So you've decided to get a gecko
! Good choice! Geckos are excellent pets that are relatively easy to keep compared to a cat or dog. You can keep geckos in a small space in your home, they don't have any fur or feathers to make you sneeze, and they don't need to be walked!
In this article I will discuss five particular geckos that make great choices for beginners, as well as more experienced reptile enthusiasts. The giant day gecko (Phelsuma madagascariensis grandis) is a large, fluorescent-green gecko with brilliant red markings that requires a tropical terrarium. This species climbs trees with ease. The white-lined gecko (Gekko vittatus) is another large, agile tree dweller that also lives in a tropical terrarium. The ground-dwelling Madagascar ocelot gecko (Paroedura pictus) and Central American banded gecko (Coleonyx mitratus) have interesting banding patterns and are simple to keep in captivity. Roborowski's gecko (Teratoscincus roborowski), commonly known as a frog-eyed gecko, is an active burrowing gecko with scales capable of the unique ability to make a rattling sound.
Among this diverse assortment, there should be a gecko species just right for you.
Gecko Behavior and Terrarium Design
Geckos have many interesting behaviors. Most geckos are known to vocalize with a voice, an ability that is often used for territorial, self-defense and courtship behaviors (Henkel and Schmidt, 1995). Some arboreal types such as the giant day and white-lined gecko have the ability to climb glass. The Madagascar ocelot, Central American banded and frog-eyed geckos are digging and burrowing specialists.
These behaviors are easy to see if you have spent time creating a nice place for the gecko to live. You can accomplish this by reading books and care sheets as a guide to creating a terrarium based on the gecko's natural environment. Some future gecko keepers envision a beautiful tropical terrarium full of geckos; others would like their geckos to live in a miniature desert scene in their home. There are appropriate species for either type of terrarium. Matching a gecko species with the correct terrarium design and furnishings is a worthwhile endeavor. You will realize this when you see your geckos stalking crickets or basking in the surroundings you created for them.
Pet Shop Basics
There are several things to remember when shopping for the gecko of your dreams. First, are the geckos healthy? Ask if the geckos are captive bred. Captive-bred geckos should be your first choice because they are less likely to have health problems than wild caught geckos. Are healthy geckos being kept in the same cage with sick geckos or other sick reptiles? If so, look elsewhere-the healthy appearing ones may be sick, too. You do not want to start out your gecko-keeping experience with a sick gecko; this usually is much more expensive in time, energy and vet bills than most people realize.
Healthy geckos are alert and responsive to stimulation. For example, the gecko should respond to handling by alertly looking at you and moving with vigor. A healthy gecko also has good body condition and weight. Unhealthy signs include skinny body, hips protruding, sunken eyes, skin wrinkles (from dehydration), incomplete skin shed, skin tears, jaws warped or kinked tail (possible metabolic bone disease), unresponsive. Don't rule out that stumpy tailed gecko! A tailless gecko can still be a good candidate for a pet because most geckos regenerate new tails or live happily without their tails.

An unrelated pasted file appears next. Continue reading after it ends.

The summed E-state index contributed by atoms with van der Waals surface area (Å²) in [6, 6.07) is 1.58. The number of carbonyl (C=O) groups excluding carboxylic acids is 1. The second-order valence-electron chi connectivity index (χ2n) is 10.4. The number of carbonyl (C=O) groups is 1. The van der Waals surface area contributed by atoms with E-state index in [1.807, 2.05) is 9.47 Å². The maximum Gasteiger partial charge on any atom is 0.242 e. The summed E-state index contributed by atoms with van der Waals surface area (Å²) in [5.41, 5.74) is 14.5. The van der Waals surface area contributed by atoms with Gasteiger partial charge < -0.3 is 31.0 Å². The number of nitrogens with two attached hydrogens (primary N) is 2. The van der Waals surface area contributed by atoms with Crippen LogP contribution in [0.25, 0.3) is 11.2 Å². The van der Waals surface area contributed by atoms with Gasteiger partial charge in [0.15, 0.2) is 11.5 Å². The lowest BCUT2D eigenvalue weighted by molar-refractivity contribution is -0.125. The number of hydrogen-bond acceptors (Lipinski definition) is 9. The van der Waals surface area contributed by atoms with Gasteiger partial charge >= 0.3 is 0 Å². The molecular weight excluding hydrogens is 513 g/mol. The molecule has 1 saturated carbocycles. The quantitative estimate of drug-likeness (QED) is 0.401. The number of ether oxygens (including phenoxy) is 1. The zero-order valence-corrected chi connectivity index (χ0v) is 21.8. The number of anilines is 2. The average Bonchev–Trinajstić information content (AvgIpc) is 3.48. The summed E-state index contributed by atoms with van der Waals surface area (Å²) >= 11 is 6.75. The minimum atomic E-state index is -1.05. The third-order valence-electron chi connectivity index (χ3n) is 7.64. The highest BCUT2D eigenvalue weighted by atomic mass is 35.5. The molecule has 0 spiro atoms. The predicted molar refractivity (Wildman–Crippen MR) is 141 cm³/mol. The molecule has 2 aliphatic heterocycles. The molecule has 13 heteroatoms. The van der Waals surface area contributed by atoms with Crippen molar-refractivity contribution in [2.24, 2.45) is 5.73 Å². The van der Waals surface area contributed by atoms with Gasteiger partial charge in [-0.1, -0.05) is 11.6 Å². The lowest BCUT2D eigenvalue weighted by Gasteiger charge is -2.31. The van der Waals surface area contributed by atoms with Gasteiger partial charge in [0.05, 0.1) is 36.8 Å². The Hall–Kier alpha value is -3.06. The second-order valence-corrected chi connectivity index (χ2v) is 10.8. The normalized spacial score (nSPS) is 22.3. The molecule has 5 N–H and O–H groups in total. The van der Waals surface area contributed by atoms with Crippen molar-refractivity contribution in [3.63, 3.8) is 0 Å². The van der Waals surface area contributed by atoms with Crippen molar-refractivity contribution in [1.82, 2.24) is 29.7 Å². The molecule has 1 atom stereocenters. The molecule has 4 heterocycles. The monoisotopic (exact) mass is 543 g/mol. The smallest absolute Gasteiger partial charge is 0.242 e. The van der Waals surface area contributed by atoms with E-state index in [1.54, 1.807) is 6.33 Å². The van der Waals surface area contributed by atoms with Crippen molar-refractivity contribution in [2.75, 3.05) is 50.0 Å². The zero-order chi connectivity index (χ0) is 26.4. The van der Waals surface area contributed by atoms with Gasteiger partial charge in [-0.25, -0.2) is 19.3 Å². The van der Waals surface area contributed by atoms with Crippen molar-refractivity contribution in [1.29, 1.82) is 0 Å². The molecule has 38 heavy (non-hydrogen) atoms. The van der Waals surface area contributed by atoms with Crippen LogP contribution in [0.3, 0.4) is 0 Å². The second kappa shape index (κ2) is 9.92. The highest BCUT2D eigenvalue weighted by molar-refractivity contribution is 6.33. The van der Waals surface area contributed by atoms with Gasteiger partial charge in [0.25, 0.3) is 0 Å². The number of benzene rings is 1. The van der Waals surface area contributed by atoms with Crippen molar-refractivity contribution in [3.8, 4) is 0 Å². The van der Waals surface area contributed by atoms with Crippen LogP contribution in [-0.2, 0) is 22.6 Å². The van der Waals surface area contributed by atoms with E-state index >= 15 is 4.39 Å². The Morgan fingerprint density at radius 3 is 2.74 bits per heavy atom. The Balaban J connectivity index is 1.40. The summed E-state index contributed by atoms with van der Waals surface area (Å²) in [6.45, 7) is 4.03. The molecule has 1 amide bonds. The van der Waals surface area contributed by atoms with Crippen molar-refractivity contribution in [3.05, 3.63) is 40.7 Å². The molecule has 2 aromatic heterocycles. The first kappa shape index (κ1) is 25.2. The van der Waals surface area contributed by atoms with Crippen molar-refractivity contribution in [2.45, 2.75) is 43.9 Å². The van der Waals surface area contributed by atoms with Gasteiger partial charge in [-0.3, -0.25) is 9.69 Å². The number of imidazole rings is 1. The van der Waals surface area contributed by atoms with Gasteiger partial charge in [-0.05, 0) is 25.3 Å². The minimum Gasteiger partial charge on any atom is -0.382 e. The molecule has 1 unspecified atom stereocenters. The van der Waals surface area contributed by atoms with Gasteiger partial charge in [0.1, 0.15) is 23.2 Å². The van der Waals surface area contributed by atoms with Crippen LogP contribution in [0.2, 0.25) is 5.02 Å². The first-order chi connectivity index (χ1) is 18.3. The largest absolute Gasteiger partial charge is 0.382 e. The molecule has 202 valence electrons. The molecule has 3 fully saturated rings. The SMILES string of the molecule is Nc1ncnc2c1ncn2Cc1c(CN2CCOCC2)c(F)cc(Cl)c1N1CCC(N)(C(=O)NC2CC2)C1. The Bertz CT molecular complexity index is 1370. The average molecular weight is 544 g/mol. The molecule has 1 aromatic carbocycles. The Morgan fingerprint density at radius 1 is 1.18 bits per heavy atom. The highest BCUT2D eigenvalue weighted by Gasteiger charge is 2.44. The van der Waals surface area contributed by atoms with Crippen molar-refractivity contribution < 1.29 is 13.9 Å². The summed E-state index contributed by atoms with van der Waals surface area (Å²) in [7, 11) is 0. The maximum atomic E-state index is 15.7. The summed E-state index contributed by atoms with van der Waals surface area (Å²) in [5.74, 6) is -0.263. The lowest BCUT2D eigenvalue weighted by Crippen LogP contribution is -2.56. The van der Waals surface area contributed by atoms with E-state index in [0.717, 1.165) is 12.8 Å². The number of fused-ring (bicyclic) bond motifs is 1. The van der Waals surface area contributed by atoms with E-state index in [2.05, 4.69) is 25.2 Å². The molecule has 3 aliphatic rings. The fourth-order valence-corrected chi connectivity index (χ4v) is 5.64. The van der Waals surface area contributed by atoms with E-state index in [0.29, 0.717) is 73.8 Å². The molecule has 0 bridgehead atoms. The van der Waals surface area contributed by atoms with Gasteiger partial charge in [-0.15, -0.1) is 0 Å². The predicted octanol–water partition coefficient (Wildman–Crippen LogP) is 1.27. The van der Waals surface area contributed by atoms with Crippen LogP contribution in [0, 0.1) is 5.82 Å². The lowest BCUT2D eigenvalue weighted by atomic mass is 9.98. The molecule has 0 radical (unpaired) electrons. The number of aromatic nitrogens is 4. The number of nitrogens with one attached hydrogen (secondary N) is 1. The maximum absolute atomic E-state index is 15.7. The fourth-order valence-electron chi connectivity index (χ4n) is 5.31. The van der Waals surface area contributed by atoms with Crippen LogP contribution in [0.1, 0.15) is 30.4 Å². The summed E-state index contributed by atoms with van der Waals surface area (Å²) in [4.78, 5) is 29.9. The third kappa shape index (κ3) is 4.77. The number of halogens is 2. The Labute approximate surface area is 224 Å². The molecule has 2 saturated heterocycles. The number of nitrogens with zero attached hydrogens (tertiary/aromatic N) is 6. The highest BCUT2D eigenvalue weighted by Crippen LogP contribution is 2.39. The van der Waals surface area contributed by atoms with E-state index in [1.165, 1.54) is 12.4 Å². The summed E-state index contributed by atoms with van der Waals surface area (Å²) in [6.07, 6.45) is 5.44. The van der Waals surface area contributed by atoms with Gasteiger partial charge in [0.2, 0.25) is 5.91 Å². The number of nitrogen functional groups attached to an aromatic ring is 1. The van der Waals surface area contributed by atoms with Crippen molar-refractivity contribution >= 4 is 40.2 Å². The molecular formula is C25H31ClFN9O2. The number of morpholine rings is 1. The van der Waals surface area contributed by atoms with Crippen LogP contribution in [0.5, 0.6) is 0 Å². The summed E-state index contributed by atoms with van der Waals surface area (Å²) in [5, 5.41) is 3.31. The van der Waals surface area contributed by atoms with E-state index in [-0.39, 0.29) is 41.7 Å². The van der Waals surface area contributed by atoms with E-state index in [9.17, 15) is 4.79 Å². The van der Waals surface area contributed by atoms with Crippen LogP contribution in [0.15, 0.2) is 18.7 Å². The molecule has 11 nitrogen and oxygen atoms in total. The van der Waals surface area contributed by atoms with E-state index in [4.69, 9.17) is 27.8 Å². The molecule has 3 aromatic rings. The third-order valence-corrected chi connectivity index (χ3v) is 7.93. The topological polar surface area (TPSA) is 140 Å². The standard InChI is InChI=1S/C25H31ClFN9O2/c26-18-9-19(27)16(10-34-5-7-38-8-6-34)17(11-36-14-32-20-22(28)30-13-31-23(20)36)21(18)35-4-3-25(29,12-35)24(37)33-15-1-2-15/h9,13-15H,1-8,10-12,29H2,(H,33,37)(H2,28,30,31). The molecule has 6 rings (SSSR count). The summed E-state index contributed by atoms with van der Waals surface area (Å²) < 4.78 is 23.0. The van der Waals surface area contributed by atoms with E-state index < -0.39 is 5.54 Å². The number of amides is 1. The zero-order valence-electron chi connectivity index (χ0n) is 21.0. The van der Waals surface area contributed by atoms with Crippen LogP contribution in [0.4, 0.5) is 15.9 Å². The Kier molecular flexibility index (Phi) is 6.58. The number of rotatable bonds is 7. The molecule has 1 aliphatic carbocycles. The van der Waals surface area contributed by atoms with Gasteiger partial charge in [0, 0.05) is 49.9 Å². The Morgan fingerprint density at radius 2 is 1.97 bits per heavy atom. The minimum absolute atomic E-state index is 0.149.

Once you select a healthy gecko candidate, ask the pet store employee, "What is the proper scientific name?" This is necessary to identify the gecko. Once you have identified the gecko, you can get the proper care information. Common names like "banana gecko" will be hard to look up in books or on the Internet because many geckos share the same common names. For example, a recent survey of the Global Gecko Association, when asked how many common names participants knew for the Madagascar ocelot gecko, resulted in the following names: Madagascar ground gecko, panther gecko, big-headed gecko and puma gecko. Common names lead to confusion, but scientific names are exact, helping you research and care for your gecko!
A care sheet or book should be available to buy with the gecko so you know how to house and feed it properly when you get home. Ideally, you should buy the book first, read it, set up your terrarium, then buy the gecko. The care information should briefly cover the gecko's natural environment, how to set up a terrarium, what to feed the gecko and how often to feed it.
The basic diet of most geckos is crickets (Acheta) and or mealworms (Tenebrio). A good basic rule for feeding geckos is to offer them food items that are about 90 percent the size of their heads. Smaller food items often are ignored, and larger food items, although very exciting to your gecko, will be too big for them to eat. Geckos, like you, appreciate variety in their diet. Try commercially available foods such as wax worms (Galleria) and super worms (Zoophobas).
Offer wax worms only occasionally, because they are high in fat and your gecko may refuse more nutritional food if fed wax worms on a regular basis. Most tropical geckos enjoy fruit puree or baby food and fruit flies. Top off your gecko's meal with a dusting of a quality multivitamin supplement with calcium, phosphorus and D3. Leave a shallow dish of calcium in the terrarium with breeding females; this is necessary to replenish calcium reserves used up from egg production.
Giant Day Gecko
Giant Day Gecko
Giant day geckos have all the qualities of an excellent terrarium display gecko: diurnal (day active) behavior, acrobatic glass climbing abilities and bright green and red coloration. The giant day gecko may grow up to 12 inches and live up to 30 years in captivity (McKeown, pers. comm.), further increasing its appeal as a terrarium pet. This hardy tropical gecko from Madagascar is best kept individually or in a pair of one male and one female (McKeown, 1993). Sex may be accurately determined after the age of 4 months. Males have enlarged femoral pores located on their undersides just before their vents, and hemipenile bulges after the vent. Females have smaller femoral pores than males, and the hemipenile bulges are absent.